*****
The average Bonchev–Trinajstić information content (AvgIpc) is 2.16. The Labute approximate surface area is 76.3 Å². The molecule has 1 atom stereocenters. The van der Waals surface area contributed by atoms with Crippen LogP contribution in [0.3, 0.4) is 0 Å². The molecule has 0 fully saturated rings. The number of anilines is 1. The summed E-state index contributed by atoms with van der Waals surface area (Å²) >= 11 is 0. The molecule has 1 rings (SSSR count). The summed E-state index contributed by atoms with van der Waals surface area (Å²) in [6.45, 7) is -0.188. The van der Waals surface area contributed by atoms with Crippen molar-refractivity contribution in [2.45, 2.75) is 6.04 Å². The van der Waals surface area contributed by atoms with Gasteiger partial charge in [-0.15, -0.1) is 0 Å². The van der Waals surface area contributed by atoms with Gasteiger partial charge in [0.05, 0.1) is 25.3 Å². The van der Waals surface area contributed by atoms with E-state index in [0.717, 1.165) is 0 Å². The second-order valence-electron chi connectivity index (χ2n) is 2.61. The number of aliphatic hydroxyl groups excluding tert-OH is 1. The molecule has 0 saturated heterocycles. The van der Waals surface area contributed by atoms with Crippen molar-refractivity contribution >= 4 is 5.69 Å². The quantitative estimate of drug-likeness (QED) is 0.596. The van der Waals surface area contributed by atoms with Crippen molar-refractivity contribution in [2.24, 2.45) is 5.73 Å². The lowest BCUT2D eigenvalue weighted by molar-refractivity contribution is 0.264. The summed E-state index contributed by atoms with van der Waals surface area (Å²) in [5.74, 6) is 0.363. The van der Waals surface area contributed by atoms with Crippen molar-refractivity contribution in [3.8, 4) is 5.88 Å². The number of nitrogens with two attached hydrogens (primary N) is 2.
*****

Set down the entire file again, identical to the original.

The average Bonchev–Trinajstić information content (AvgIpc) is 2.16. The Labute approximate surface area is 76.3 Å². The molecule has 1 atom stereocenters. The van der Waals surface area contributed by atoms with Crippen LogP contribution in [0.3, 0.4) is 0 Å². The molecule has 0 fully saturated rings. The number of anilines is 1. The summed E-state index contributed by atoms with van der Waals surface area (Å²) >= 11 is 0. The molecule has 1 rings (SSSR count). The summed E-state index contributed by atoms with van der Waals surface area (Å²) in [6.45, 7) is -0.188. The van der Waals surface area contributed by atoms with Crippen molar-refractivity contribution in [2.45, 2.75) is 6.04 Å². The van der Waals surface area contributed by atoms with Gasteiger partial charge in [-0.15, -0.1) is 0 Å². The van der Waals surface area contributed by atoms with Gasteiger partial charge in [0.05, 0.1) is 25.3 Å². The van der Waals surface area contributed by atoms with E-state index in [0.717, 1.165) is 0 Å². The second-order valence-electron chi connectivity index (χ2n) is 2.61. The number of aliphatic hydroxyl groups excluding tert-OH is 1. The molecule has 0 saturated heterocycles. The van der Waals surface area contributed by atoms with Crippen molar-refractivity contribution >= 4 is 5.69 Å². The quantitative estimate of drug-likeness (QED) is 0.596. The van der Waals surface area contributed by atoms with Crippen molar-refractivity contribution in [2.24, 2.45) is 5.73 Å². The lowest BCUT2D eigenvalue weighted by molar-refractivity contribution is 0.264. The summed E-state index contributed by atoms with van der Waals surface area (Å²) in [5.74, 6) is 0.363. The van der Waals surface area contributed by atoms with Crippen molar-refractivity contribution in [3.8, 4) is 5.88 Å². The number of nitrogens with two attached hydrogens (primary N) is 2.